By John's mom, Terry
From the day he was born, John brought joy to our lives. No matter how hard I tried to stay mad at him over the mischief he got himself into, he always managed to make me laugh. John was a very inquisitive person, never believing that anything would hurt him and always willing to try things. Before he was able to walk, he managed to find a June bug and plop it into his mouth. He was chomping away before I realized what he had done. As a toddler, he climbed up the stairs in our old farm house, found the hidden rat poisoning and smeared it all over his mouth. He came to us with a big grin and scared us half to death. Thankfully he didn’t ingest any.
As a preschooler, John would escape from Sunday school and venture out into our old church. One Sunday during the service, we looked up and saw him walking into the choir loft. His teachers reported that he tried to teach the lesson each week. Everyone at church knew “Johnny B.”
Needless to say, life with John was never dull. He was independent and strong-willed but always cheerful, even when he was fighting his demons. He was nine when his dad and I separated, which was a blow to both he and his sister. The three of us stuck close together and tried our best to pick up the pieces of a broken family. About two years later, I remarried and John’s step-father became an incredible part of his life, affording him and his sister opportunities that they would never have received otherwise. We travelled across the country. John and his step-father took a boy’s-only fishing trip to Canada.
During middle school John was diagnosed with ADD and put on medication to help him focus. This was the beginning of his downfall. Following his diagnosis, John was in and out of high school and barely managed to graduate. He attended one year of college before flunking out. When he returned home, his step-father and I paid for him to train to climb cell towers. He excelled and began working for my husband’s company. He became one of the best climbers in the industry.
Unfortunately, John’s alcohol and drug habits progressed throughout the years, which changed his personality and lifestyle drastically. As his mother, I never wanted to believe he had a problem. I was fearful that if I made him angry I wouldn’t see enough of him.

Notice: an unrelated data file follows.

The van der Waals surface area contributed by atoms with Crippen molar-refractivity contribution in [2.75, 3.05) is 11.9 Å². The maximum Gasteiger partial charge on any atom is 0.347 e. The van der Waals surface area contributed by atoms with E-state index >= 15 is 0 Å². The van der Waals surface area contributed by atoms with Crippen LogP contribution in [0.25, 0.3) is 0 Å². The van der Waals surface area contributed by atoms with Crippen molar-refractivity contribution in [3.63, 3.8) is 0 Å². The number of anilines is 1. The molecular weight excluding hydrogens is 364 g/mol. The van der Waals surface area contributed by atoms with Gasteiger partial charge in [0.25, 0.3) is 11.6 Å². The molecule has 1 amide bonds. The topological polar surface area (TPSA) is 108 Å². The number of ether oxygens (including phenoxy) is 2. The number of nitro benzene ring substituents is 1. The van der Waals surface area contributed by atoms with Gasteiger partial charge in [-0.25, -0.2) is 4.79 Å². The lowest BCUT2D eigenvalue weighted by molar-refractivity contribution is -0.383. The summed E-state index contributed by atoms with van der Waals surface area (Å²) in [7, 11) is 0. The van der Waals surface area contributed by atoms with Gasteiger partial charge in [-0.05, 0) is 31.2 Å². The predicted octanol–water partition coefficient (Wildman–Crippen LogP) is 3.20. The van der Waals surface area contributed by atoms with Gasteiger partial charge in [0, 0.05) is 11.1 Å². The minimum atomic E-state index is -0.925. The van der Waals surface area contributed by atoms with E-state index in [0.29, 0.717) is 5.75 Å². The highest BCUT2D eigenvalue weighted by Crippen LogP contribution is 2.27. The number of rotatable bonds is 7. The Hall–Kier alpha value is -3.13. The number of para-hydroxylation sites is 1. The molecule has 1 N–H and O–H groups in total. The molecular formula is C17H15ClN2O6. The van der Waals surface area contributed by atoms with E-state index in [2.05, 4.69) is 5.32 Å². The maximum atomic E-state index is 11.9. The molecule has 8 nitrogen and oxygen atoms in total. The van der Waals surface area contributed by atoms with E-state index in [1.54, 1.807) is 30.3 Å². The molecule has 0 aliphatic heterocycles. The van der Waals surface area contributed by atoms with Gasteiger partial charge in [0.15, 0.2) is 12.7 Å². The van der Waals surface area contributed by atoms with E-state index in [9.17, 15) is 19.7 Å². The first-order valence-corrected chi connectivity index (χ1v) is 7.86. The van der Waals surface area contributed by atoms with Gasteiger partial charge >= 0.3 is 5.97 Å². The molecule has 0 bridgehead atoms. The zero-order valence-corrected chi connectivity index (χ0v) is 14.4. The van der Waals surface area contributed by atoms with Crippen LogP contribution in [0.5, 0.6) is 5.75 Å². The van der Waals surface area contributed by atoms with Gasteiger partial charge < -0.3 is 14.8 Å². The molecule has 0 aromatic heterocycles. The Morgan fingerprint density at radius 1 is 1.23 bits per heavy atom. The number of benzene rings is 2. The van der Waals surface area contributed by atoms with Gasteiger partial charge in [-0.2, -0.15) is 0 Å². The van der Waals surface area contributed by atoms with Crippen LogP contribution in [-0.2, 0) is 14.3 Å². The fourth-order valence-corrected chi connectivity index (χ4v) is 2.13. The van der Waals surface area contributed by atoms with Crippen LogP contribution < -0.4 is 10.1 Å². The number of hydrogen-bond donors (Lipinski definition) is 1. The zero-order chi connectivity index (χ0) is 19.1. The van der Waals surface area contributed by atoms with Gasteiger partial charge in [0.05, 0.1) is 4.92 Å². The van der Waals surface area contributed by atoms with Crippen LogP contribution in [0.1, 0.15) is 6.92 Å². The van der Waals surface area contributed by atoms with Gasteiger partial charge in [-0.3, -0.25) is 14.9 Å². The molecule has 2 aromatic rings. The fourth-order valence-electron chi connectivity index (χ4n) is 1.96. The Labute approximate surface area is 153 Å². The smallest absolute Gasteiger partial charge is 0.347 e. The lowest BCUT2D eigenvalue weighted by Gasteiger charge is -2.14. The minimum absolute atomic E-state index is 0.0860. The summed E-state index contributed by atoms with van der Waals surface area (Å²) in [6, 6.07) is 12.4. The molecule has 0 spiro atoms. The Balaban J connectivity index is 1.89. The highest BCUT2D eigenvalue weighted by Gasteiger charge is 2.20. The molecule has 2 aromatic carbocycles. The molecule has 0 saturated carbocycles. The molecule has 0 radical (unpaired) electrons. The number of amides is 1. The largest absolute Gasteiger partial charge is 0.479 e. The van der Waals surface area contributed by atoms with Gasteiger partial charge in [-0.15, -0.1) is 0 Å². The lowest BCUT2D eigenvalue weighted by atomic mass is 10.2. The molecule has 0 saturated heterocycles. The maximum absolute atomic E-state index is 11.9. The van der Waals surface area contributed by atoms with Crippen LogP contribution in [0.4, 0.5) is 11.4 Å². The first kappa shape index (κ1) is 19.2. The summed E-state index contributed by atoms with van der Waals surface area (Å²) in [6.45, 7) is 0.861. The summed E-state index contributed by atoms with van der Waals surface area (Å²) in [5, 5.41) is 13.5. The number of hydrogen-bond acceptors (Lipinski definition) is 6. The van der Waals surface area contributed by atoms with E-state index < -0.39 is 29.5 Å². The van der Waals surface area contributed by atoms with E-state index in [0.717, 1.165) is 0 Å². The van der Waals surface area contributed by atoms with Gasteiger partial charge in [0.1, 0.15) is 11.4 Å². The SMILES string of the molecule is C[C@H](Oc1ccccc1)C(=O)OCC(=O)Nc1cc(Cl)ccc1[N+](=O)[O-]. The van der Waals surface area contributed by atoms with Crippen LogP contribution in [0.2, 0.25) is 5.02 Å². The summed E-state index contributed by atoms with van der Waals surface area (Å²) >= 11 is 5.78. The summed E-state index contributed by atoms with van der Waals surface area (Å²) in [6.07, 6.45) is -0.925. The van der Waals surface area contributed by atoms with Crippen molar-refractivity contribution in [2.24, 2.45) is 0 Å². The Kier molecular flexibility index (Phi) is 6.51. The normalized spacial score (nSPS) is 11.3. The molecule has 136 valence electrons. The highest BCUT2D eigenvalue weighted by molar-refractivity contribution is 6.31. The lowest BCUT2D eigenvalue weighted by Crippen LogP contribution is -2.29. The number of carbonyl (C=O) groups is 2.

Little did I know how wrong I was! And little did I know that one day I would, in fact, never see him again.
After an almost fatal overdose, we learned that John had been using drugs for 15 years. He was 30 years old at the time and had two little girls--ages 2 and 4.
We encouraged him to enter a rehab program but he declined, saying he had to go back to work to help support his daughters. We agreed to support John as long as he stayed clean. He did pretty well for a couple of months, but then we began to see some familiar signs that he was using again. Finally, on Memorial Day in 2012, I received the phone call that every mother of an addict dreads.
My granddaughters got up that morning and found their father lying dead on the living room floor. Their lives were changed forever that day. Our lives were too.
Not a day goes by that I don’t think of my happy baby boy and his caring heart. I know, without a doubt, that he would never have intentionally put his family through this grief and heartache. He had such a sensitive spirit and a generosity for those in trouble. These demons called heroin and cocaine consumed and ultimately took him from us.
If John were still alive and healthy, I know he would be joining me in trying to help keep others from this outcome. If I can help just one parent understand that tough-love is OK, if I can save just one child’s life--this is what I will do. This is what will give my son’s death a purpose.